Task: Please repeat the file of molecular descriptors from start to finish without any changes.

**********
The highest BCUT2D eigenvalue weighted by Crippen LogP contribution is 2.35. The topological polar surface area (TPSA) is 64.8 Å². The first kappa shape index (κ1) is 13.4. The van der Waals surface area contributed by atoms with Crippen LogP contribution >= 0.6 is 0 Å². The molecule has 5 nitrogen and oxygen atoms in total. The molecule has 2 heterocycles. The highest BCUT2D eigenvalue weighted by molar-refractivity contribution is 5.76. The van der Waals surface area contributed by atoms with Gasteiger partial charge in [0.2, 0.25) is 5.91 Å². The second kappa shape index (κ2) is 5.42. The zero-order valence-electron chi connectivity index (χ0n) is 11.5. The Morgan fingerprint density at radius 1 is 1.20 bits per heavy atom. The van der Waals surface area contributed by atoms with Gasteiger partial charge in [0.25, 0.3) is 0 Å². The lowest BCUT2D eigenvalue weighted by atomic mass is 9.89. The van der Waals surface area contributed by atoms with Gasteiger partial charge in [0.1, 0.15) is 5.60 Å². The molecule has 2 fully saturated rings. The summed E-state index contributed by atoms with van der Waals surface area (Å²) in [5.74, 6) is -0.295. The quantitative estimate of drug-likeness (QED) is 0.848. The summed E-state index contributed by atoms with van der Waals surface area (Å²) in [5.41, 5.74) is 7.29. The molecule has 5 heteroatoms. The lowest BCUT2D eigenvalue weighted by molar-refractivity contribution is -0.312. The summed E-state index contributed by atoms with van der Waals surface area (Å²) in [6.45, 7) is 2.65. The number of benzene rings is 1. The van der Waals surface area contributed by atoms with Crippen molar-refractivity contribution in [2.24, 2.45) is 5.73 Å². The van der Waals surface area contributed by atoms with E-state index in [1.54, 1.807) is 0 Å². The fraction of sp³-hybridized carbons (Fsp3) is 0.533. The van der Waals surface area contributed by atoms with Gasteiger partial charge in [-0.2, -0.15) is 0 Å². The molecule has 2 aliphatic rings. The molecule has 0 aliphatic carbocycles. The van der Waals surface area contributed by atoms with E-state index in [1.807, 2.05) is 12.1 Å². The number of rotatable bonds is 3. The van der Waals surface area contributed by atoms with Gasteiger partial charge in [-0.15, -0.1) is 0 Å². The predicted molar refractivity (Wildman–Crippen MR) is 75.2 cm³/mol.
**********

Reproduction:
The highest BCUT2D eigenvalue weighted by Crippen LogP contribution is 2.35. The topological polar surface area (TPSA) is 64.8 Å². The first kappa shape index (κ1) is 13.4. The van der Waals surface area contributed by atoms with Crippen LogP contribution >= 0.6 is 0 Å². The molecule has 5 nitrogen and oxygen atoms in total. The molecule has 2 heterocycles. The highest BCUT2D eigenvalue weighted by molar-refractivity contribution is 5.76. The van der Waals surface area contributed by atoms with Gasteiger partial charge in [0.2, 0.25) is 5.91 Å². The second kappa shape index (κ2) is 5.42. The zero-order valence-electron chi connectivity index (χ0n) is 11.5. The Morgan fingerprint density at radius 1 is 1.20 bits per heavy atom. The van der Waals surface area contributed by atoms with Gasteiger partial charge in [0.25, 0.3) is 0 Å². The lowest BCUT2D eigenvalue weighted by atomic mass is 9.89. The van der Waals surface area contributed by atoms with Gasteiger partial charge in [0.1, 0.15) is 5.60 Å². The molecule has 2 fully saturated rings. The summed E-state index contributed by atoms with van der Waals surface area (Å²) in [5.74, 6) is -0.295. The quantitative estimate of drug-likeness (QED) is 0.848. The summed E-state index contributed by atoms with van der Waals surface area (Å²) in [5.41, 5.74) is 7.29. The molecule has 5 heteroatoms. The lowest BCUT2D eigenvalue weighted by molar-refractivity contribution is -0.312. The summed E-state index contributed by atoms with van der Waals surface area (Å²) in [6.45, 7) is 2.65. The number of benzene rings is 1. The van der Waals surface area contributed by atoms with Crippen molar-refractivity contribution in [2.24, 2.45) is 5.73 Å². The van der Waals surface area contributed by atoms with E-state index in [1.54, 1.807) is 0 Å². The fraction of sp³-hybridized carbons (Fsp3) is 0.533. The van der Waals surface area contributed by atoms with Gasteiger partial charge in [-0.2, -0.15) is 0 Å². The molecule has 2 aliphatic rings. The molecule has 0 aliphatic carbocycles. The van der Waals surface area contributed by atoms with E-state index in [1.807, 2.05) is 12.1 Å². The number of rotatable bonds is 3. The van der Waals surface area contributed by atoms with Gasteiger partial charge in [-0.15, -0.1) is 0 Å². The predicted molar refractivity (Wildman–Crippen MR) is 75.2 cm³/mol.